Whether you're lucky enough to have visited Paris or have only ever dreamed of going there, chances are you know of the French capital's most beloved landmark: the Eiffel Tower.
The Eiffel Tower, La Tour Eiffel in French, was the main exhibit of the Paris Exposition — or World's Fair — of 1889. It was constructed to commemorate the centennial of the French Revolution and to demonstrate France's industrial prowess to the world.
World's Fair centerpiece
Gustave Eiffel, a French civil engineer, is usually credited with designing the tower that bears his name. However, it was actually two lesser-known men, Maurice Koechlin and Emile Nouguier, who came up with the original drawings for the monument.
Kochlin and Nouguier were the chief engineers for the Compagnie des Etablissements Eiffel — Gustave Eiffel's engineering firm. Together with Eiffel and a French architect, Stephen Sauvestre, the engineers submitted their plans to a contest that would determine the centerpiece for the 1889 World's Fair in Paris.
The Eiffel company's design won, and construction of the wrought iron tower began in July 1887. But not everyone in Paris was thrilled with the idea of a giant metal monument looming over the city.
When construction of the tower began on the Champs de Mars, a group of 300 artists, sculptors, writers and architects sent a petition to the commissioner of the Paris Exposition, pleading him to halt construction of the "ridiculous tower" that would dominate Paris like a "gigantic black smokestack."
But the protests of Paris' artistic community fell on deaf ears. Construction of the tower was completed in just over two years, on March 31, 1889.
Construction of the Eiffel Tower
Each of the 18,000 pieces used to build the tower was calculated specifically for the project and prepared in Eiffel's factory on the outskirts of Paris. The wrought iron structure is composed of four immense arched legs, set on masonry piers, that curve inward until joining in a single, tapered tower.
Building the tower required 2.5 million thermally assembled rivets and 7,300 tons of iron. To protect the tower from the elements, workers painted every inch of the structure, a feat that required 60 tons of paint. The tower has since been repainted 18 times. [See also: World's Lightest Solid Takes Inspiration from Eiffel Tower]
Eiffel Tower fun facts
- Gustave Eiffel used latticed wrought iron to construct the tower to demonstrate that the metal could be as strong as stone while being lighter.
- Gustave Eiffel also created the internal frame for the Statue of Liberty.
- Construction of the Eiffel Tower cost 7,799,401.31 French gold francs in 1889.
- The Eiffel Tower is 1,063 feet (324 meters) tall, including the antenna at the top. Without the antenna, it is 984 feet (300 m).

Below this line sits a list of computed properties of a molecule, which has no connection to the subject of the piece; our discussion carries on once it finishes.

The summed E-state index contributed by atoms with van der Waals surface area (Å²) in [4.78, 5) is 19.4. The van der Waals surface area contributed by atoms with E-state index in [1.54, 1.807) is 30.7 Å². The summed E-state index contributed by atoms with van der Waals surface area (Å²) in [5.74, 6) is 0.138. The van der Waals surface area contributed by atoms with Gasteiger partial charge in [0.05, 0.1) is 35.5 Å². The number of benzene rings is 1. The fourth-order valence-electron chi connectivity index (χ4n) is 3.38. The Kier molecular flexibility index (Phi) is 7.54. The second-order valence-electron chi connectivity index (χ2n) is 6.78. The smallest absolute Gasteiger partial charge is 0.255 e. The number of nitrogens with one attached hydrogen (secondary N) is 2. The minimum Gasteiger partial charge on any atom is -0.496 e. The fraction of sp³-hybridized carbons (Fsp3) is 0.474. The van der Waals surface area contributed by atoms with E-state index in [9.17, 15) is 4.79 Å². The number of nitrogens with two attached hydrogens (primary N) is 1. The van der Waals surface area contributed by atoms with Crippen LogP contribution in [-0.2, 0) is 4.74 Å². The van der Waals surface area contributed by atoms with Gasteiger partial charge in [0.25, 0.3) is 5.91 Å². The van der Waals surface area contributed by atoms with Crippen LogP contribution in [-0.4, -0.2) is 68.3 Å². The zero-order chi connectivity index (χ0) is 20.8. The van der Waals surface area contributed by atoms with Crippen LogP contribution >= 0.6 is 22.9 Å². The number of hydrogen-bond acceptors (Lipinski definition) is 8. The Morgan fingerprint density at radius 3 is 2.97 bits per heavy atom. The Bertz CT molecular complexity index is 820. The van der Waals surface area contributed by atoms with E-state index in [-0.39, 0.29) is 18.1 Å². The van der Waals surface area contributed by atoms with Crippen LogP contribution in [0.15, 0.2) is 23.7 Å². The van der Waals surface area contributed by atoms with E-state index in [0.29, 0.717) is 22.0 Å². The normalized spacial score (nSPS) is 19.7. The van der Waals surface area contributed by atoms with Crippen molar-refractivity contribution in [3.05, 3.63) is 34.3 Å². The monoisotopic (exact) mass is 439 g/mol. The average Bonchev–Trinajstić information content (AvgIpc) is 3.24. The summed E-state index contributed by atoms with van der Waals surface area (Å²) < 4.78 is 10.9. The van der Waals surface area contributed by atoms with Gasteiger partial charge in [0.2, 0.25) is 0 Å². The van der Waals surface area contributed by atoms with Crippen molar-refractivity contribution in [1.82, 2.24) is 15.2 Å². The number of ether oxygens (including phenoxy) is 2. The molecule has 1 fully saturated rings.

- It was the tallest manmade structure until the Chrysler Building was built in New York in 1930.
- The tower was built to sway slightly in the wind, but the sun affects the tower more. As the sun-facing side of the tower heats up, the top moves as much as 7 inches (18 centimeters) away from the sun.
- The sun also causes the tower to grow about 6 inches.
- The Eiffel Tower weighs 10,000 tons.
- There are 5 billion lights on the Eiffel Tower.
- The French have a nickname for the tower: La Dame de Fer, "the Iron Lady."
- The first platform is 190 feet above the ground; the second platform is 376 feet, and the third platform is almost 900 feet up.
- The Eiffel Tower has 108 stories, with 1,710 steps. However, visitors can only climb stairs to the first platform. There are two elevators.
- One elevator travels a total distance of 64,001 miles (103,000 kilometers) a year.
Uses of the tower
When the Compagnie des Etablissements Eiffel first won the commission to build a tower on the Champs de Mars, it was understood that the structure was temporary and would be removed after 20 years. But Gustave Eiffel was not keen on seeing his favorite project dismantled, and so he set about making the tower an indispensable tool for the scientific community.
Just days after its opening, Eiffel installed a meteorology laboratory on the third floor of the tower. He invited scientists to use the lab for their studies on everything from gravity to electricity. Ultimately, however, it was the tower's looming height, not its laboratory, that saved it from extinction.
In 1910, the city of Paris renewed Eiffel's concession for the tower because of the structure's usefulness as a wireless telegraph transmitter. The French military used the tower to communicate wirelessly with ships in the Atlantic Ocean and intercept enemy messages during World War I.
The tower is still home to more than 120 antennas, broadcasting both radio and television signals throughout the capital city and beyond.
The tower today
The Eiffel Tower is still the centerpiece of Paris' cityscape. More than 7 million people visit this iconic tower every year, according to the attraction's official website. Since its opening in 1889, 250 million people from around the world have enjoyed all that the Eiffel Tower has to offer.
And it has a lot to offer. The tower's three platforms are home to two restaurants, several buffets, a banquet hall, a champagne bar and many unique gift shops. Educational tours of the tower are available for children and tourist groups.
The tower is open to visitors 365 days a year, with visiting times varying by season. From June to September, the tower remains open until after midnight. Rates vary, but visitors can expect to pay between $19 (14.5 euros) and $13 (10 euros) per person for access to the tower's three public lifts and 704 stairs. Tickets, including group-discounted tickets, can be purchased online or at the ticket office at the foot of the tower.